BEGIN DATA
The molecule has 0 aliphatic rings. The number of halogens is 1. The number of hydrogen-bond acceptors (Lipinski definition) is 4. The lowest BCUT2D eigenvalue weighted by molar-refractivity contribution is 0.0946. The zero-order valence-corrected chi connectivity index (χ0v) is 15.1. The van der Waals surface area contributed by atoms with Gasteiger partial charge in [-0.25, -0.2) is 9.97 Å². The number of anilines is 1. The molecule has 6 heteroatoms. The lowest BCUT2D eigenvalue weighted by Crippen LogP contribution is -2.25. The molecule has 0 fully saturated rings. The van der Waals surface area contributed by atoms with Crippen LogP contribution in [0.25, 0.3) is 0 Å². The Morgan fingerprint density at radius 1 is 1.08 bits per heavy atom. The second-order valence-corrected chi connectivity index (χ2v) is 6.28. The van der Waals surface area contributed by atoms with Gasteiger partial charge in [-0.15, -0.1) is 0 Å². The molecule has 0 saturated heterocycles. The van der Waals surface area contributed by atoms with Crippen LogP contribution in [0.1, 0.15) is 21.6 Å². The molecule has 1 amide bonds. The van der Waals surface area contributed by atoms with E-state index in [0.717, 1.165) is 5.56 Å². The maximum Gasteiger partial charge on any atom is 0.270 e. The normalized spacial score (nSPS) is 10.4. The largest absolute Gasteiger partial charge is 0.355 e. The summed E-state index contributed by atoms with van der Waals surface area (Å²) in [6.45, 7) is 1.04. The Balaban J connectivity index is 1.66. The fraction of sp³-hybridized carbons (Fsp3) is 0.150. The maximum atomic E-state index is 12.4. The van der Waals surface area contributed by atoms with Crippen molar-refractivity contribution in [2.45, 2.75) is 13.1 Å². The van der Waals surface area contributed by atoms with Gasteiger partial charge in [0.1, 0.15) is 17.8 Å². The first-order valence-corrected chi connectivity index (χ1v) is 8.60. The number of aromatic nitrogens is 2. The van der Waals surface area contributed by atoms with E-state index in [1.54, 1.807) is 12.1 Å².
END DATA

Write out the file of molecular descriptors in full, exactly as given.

The molecule has 0 aliphatic rings. The number of halogens is 1. The number of hydrogen-bond acceptors (Lipinski definition) is 4. The lowest BCUT2D eigenvalue weighted by molar-refractivity contribution is 0.0946. The zero-order valence-corrected chi connectivity index (χ0v) is 15.1. The van der Waals surface area contributed by atoms with Gasteiger partial charge in [-0.25, -0.2) is 9.97 Å². The number of anilines is 1. The molecule has 6 heteroatoms. The lowest BCUT2D eigenvalue weighted by Crippen LogP contribution is -2.25. The molecule has 0 fully saturated rings. The van der Waals surface area contributed by atoms with Crippen LogP contribution in [0.25, 0.3) is 0 Å². The Morgan fingerprint density at radius 1 is 1.08 bits per heavy atom. The second-order valence-corrected chi connectivity index (χ2v) is 6.28. The van der Waals surface area contributed by atoms with Gasteiger partial charge in [-0.15, -0.1) is 0 Å². The molecule has 0 saturated heterocycles. The van der Waals surface area contributed by atoms with Crippen LogP contribution in [0.1, 0.15) is 21.6 Å². The molecule has 1 amide bonds. The van der Waals surface area contributed by atoms with E-state index in [0.717, 1.165) is 5.56 Å². The maximum Gasteiger partial charge on any atom is 0.270 e. The normalized spacial score (nSPS) is 10.4. The largest absolute Gasteiger partial charge is 0.355 e. The summed E-state index contributed by atoms with van der Waals surface area (Å²) in [6.45, 7) is 1.04. The Balaban J connectivity index is 1.66. The fraction of sp³-hybridized carbons (Fsp3) is 0.150. The maximum atomic E-state index is 12.4. The van der Waals surface area contributed by atoms with Crippen molar-refractivity contribution in [2.45, 2.75) is 13.1 Å². The van der Waals surface area contributed by atoms with Gasteiger partial charge in [0.1, 0.15) is 17.8 Å². The first-order valence-corrected chi connectivity index (χ1v) is 8.60. The number of aromatic nitrogens is 2. The van der Waals surface area contributed by atoms with E-state index in [1.54, 1.807) is 12.1 Å².